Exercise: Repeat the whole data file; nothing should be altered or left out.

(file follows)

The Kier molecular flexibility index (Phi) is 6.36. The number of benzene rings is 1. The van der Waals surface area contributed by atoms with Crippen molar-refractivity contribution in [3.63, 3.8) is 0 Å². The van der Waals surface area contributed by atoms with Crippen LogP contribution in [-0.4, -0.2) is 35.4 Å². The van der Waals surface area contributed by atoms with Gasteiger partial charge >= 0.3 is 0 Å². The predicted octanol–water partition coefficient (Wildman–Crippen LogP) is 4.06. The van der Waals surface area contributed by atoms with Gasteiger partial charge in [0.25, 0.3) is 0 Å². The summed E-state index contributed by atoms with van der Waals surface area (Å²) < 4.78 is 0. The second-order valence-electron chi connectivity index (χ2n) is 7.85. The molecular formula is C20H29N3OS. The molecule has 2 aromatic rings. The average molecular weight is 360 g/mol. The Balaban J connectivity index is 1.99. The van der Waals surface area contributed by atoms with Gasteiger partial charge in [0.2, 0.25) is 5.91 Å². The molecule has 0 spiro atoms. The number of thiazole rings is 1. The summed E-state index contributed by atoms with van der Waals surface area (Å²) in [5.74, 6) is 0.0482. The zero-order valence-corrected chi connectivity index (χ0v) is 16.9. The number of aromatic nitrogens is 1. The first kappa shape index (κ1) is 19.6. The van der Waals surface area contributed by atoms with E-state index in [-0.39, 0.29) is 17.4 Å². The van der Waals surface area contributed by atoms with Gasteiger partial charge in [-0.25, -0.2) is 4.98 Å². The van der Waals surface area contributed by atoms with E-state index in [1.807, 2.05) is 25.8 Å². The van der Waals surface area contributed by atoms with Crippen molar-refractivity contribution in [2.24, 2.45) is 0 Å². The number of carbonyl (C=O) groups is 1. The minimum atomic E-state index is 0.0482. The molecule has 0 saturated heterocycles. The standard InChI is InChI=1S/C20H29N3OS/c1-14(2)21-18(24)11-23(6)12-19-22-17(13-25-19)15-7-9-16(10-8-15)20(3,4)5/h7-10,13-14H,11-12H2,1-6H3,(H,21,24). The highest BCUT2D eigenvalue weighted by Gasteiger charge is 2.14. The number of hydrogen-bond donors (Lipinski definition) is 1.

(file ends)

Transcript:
The Kier molecular flexibility index (Phi) is 6.36. The number of benzene rings is 1. The van der Waals surface area contributed by atoms with Crippen molar-refractivity contribution in [3.63, 3.8) is 0 Å². The van der Waals surface area contributed by atoms with Crippen LogP contribution in [-0.4, -0.2) is 35.4 Å². The van der Waals surface area contributed by atoms with Gasteiger partial charge >= 0.3 is 0 Å². The predicted octanol–water partition coefficient (Wildman–Crippen LogP) is 4.06. The van der Waals surface area contributed by atoms with Gasteiger partial charge in [0.25, 0.3) is 0 Å². The summed E-state index contributed by atoms with van der Waals surface area (Å²) < 4.78 is 0. The second-order valence-electron chi connectivity index (χ2n) is 7.85. The molecular formula is C20H29N3OS. The molecule has 2 aromatic rings. The average molecular weight is 360 g/mol. The Balaban J connectivity index is 1.99. The van der Waals surface area contributed by atoms with Gasteiger partial charge in [0.2, 0.25) is 5.91 Å². The molecule has 0 spiro atoms. The number of thiazole rings is 1. The summed E-state index contributed by atoms with van der Waals surface area (Å²) in [5.74, 6) is 0.0482. The zero-order valence-corrected chi connectivity index (χ0v) is 16.9. The number of aromatic nitrogens is 1. The first kappa shape index (κ1) is 19.6. The van der Waals surface area contributed by atoms with E-state index in [-0.39, 0.29) is 17.4 Å². The van der Waals surface area contributed by atoms with Gasteiger partial charge in [-0.25, -0.2) is 4.98 Å². The van der Waals surface area contributed by atoms with E-state index in [1.807, 2.05) is 25.8 Å². The van der Waals surface area contributed by atoms with Crippen molar-refractivity contribution in [2.24, 2.45) is 0 Å². The number of carbonyl (C=O) groups is 1. The minimum atomic E-state index is 0.0482. The molecule has 0 saturated heterocycles. The standard InChI is InChI=1S/C20H29N3OS/c1-14(2)21-18(24)11-23(6)12-19-22-17(13-25-19)15-7-9-16(10-8-15)20(3,4)5/h7-10,13-14H,11-12H2,1-6H3,(H,21,24). The highest BCUT2D eigenvalue weighted by Gasteiger charge is 2.14. The number of hydrogen-bond donors (Lipinski definition) is 1.